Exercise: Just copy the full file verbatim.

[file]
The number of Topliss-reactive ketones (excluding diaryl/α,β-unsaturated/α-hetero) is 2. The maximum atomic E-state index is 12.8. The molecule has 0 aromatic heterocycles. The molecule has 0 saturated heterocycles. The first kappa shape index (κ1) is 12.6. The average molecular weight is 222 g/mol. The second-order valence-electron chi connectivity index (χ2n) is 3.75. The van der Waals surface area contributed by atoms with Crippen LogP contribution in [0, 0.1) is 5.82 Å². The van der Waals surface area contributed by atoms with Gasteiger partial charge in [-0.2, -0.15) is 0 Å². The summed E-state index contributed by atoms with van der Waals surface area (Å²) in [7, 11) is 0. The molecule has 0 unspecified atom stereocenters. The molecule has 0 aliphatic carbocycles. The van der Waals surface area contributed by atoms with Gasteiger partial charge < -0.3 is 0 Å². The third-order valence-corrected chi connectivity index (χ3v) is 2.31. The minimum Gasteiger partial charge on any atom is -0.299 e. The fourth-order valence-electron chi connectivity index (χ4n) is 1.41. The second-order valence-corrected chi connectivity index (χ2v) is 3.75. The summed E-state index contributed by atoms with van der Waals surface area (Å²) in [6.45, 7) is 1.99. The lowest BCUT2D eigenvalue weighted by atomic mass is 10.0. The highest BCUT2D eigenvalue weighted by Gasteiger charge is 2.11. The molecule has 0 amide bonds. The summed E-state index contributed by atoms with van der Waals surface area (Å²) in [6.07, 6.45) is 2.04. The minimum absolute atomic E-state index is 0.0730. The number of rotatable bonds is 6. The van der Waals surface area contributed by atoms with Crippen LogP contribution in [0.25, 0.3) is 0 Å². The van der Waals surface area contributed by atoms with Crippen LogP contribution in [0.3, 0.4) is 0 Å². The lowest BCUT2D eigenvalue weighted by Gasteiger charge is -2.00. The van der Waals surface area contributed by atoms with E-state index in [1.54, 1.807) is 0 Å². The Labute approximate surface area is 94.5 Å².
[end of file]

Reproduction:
The number of Topliss-reactive ketones (excluding diaryl/α,β-unsaturated/α-hetero) is 2. The maximum atomic E-state index is 12.8. The molecule has 0 aromatic heterocycles. The molecule has 0 saturated heterocycles. The first kappa shape index (κ1) is 12.6. The average molecular weight is 222 g/mol. The second-order valence-electron chi connectivity index (χ2n) is 3.75. The van der Waals surface area contributed by atoms with Crippen LogP contribution in [0, 0.1) is 5.82 Å². The van der Waals surface area contributed by atoms with Gasteiger partial charge in [-0.2, -0.15) is 0 Å². The summed E-state index contributed by atoms with van der Waals surface area (Å²) in [7, 11) is 0. The molecule has 0 unspecified atom stereocenters. The molecule has 0 aliphatic carbocycles. The van der Waals surface area contributed by atoms with Gasteiger partial charge < -0.3 is 0 Å². The third-order valence-corrected chi connectivity index (χ3v) is 2.31. The minimum Gasteiger partial charge on any atom is -0.299 e. The fourth-order valence-electron chi connectivity index (χ4n) is 1.41. The second-order valence-corrected chi connectivity index (χ2v) is 3.75. The summed E-state index contributed by atoms with van der Waals surface area (Å²) in [6.45, 7) is 1.99. The lowest BCUT2D eigenvalue weighted by atomic mass is 10.0. The highest BCUT2D eigenvalue weighted by Gasteiger charge is 2.11. The molecule has 0 amide bonds. The summed E-state index contributed by atoms with van der Waals surface area (Å²) in [6.07, 6.45) is 2.04. The minimum absolute atomic E-state index is 0.0730. The number of rotatable bonds is 6. The van der Waals surface area contributed by atoms with Crippen LogP contribution in [0.25, 0.3) is 0 Å². The van der Waals surface area contributed by atoms with Crippen LogP contribution in [0.3, 0.4) is 0 Å². The lowest BCUT2D eigenvalue weighted by Gasteiger charge is -2.00. The van der Waals surface area contributed by atoms with E-state index in [1.54, 1.807) is 0 Å². The Labute approximate surface area is 94.5 Å².